The Theme of the Bible: The Promises to Abraham
Genesis 1–11 showed man’s problem, which gives us the reason for the promises to Abraham, and the reason for the rest of the Bible.
Genesis 1 and 2 show what God wanted for man, that he would live forever in a paradise and in fellowship with God, but Genesis 3 shows how the first humans corrupted what God made, and Genesis 4–11 show the results of the initial corruption, that sin entered the world and that death, the consequence of sin, followed.
Genesis 11 shows man trying to create His own paradise apart from God, but even as the Israelites who had rejected the Land of Canaan but changed their mind and tried to take the Land of Canaan, and failed miserably when they did so, it likewise happened in Genesis 11 that man wanted what God wanted, but man would do it his way and not God’s way, bringing failure.
Genesis 11.4 reveals the motive that the people of earth had for wanting to build a tower whose top would be in the heavens,
And they said, “Come, let us build ourselves a city, and a tower whose top is in the heavens; let us make a name for ourselves, lest we be scattered abroad over the face of the whole earth” (Gen 11.4).
They wanted a name for themselves, believing they could not achieve it by scattering over the earth as God had told them to do in filling the earth.
However, in Genesis 12.2, the Lord promised to make Abraham’s name great, and that through Abraham God would bless all the families of the earth (v. 3) in His own way, because He knows what He wants for man.
This beginning part of the story of the Bible shows that God wants something: He wants to dwell with us, He wants us to be His people, and He wants to be our God.
I call this The Family Promise of God, and through both the Old and New Testaments, He slowly revealed His plan for bring on these things, and it all begins in Genesis 12 with promises that He made to Abraham.
This is the truth: The rest of the Bible, from Genesis 12 to Revelation 22.21, develops this promise, so that the Bible is one story, not a collection of many disjointed stories.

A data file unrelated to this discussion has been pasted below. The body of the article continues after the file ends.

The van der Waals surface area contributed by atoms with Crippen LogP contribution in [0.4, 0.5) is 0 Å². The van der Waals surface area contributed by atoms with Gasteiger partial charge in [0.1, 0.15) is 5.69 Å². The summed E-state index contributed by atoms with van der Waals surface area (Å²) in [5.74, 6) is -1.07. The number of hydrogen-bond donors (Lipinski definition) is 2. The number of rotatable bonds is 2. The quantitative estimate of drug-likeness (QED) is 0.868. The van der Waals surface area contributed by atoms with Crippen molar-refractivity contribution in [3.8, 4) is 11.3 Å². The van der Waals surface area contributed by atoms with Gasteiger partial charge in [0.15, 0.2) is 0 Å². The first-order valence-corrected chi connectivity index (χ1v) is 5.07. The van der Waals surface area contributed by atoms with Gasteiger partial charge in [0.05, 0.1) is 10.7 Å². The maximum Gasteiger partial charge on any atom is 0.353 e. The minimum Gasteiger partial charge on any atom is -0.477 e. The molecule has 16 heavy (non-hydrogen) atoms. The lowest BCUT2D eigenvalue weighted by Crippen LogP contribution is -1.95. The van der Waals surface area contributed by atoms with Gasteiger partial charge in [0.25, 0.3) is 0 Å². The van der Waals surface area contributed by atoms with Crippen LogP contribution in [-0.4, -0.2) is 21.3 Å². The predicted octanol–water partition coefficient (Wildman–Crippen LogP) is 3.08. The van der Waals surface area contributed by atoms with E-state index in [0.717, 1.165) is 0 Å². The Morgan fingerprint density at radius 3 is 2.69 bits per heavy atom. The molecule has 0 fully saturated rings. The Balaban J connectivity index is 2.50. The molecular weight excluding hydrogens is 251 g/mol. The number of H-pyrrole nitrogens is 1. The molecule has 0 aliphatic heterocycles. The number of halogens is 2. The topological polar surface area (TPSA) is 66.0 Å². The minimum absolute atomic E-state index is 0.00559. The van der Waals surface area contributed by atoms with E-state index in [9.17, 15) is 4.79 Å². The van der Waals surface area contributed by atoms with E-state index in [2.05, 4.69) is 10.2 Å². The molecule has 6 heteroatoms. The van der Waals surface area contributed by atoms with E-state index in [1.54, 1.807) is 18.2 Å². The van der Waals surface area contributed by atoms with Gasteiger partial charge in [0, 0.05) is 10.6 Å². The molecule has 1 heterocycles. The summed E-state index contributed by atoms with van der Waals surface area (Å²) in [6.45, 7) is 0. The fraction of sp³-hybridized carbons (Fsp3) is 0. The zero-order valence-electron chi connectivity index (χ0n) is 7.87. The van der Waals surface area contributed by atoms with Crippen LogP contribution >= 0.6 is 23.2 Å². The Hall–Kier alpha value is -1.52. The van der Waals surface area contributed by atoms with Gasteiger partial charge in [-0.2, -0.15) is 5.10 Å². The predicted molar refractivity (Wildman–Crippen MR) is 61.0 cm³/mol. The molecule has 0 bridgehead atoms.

Everything in the Bible is connected to the promises to Abraham.
This is why you can read in Galatians 3 this declaration,
And the Scripture, foreseeing that God would justify the Gentiles by faith, preached the gospel to Abraham beforehand, saying, “In you all the nations shall be blessed” (Gal 3.8).
Did you think Peter first preached the Gospel on the Day of Pentecost?
What Peter preached was simply an episode in a long story that began in the Book of Genesis, formulated in the mind of God before He created everything.
Later, in Acts 3, Peter preached the same thing that Paul did, explaining that the entire biblical message is built upon the promises to Abraham,
“Yes, and all the prophets, from Samuel and those who follow, as many as have spoken, have also foretold these days. You are sons of the prophets, and of the covenant which God made with our fathers, saying to Abraham, ‘And in your seed all the families of the earth shall be blessed’” (Acts 3.24, 25).
Peter taught that the whole Old Testament message is built upon the promises to Abraham, and all of that looked toward the fulfillment that we experience in the Christ and in the Church.
“Don, that does sound like an exaggeration. I have been a member of the church for decades and I have never heard anyone teach such things.”
Lord willing, in the time to come, I shall show you the abundance of evidence for what I am proposing, and you shall see the Bible as never before, perhaps leading you to conclude that you had never really read the Bible.
You knew parts of it very well, but did not understand how it all connects into one story.
I am not the first to see this, but preachers of every church have seen it.
Christopher J. H. Wright in, The Mission of God, wrote, “It is…a pivotal text not only in the book of Genesis but indeed in the whole Bible” (page 194).
When I entered preaching school in 1978, we had a class called, “The Scheme of Redemption,” taught by brother Don Sullivan.
All of us students sat entranced in his class as he unfolded the Scheme of Redemption and how the promises to Abraham launched God’s plan. “The revelation of these two promises is the central theme of both testaments” (Don Sullivan).
Don Sullivan learned this from brother Ed Wharton, and he has published his course in a book, The Scheme of Redemption: A Comprehensive Study of the Biblical Revelation of Human Redemption as Historically Fulfilled in Christ and His Church.
However, what I have already given from Acts 3 and Galatians 3 from the pens of inspired men persuades me more than the writings of modern uninspired men.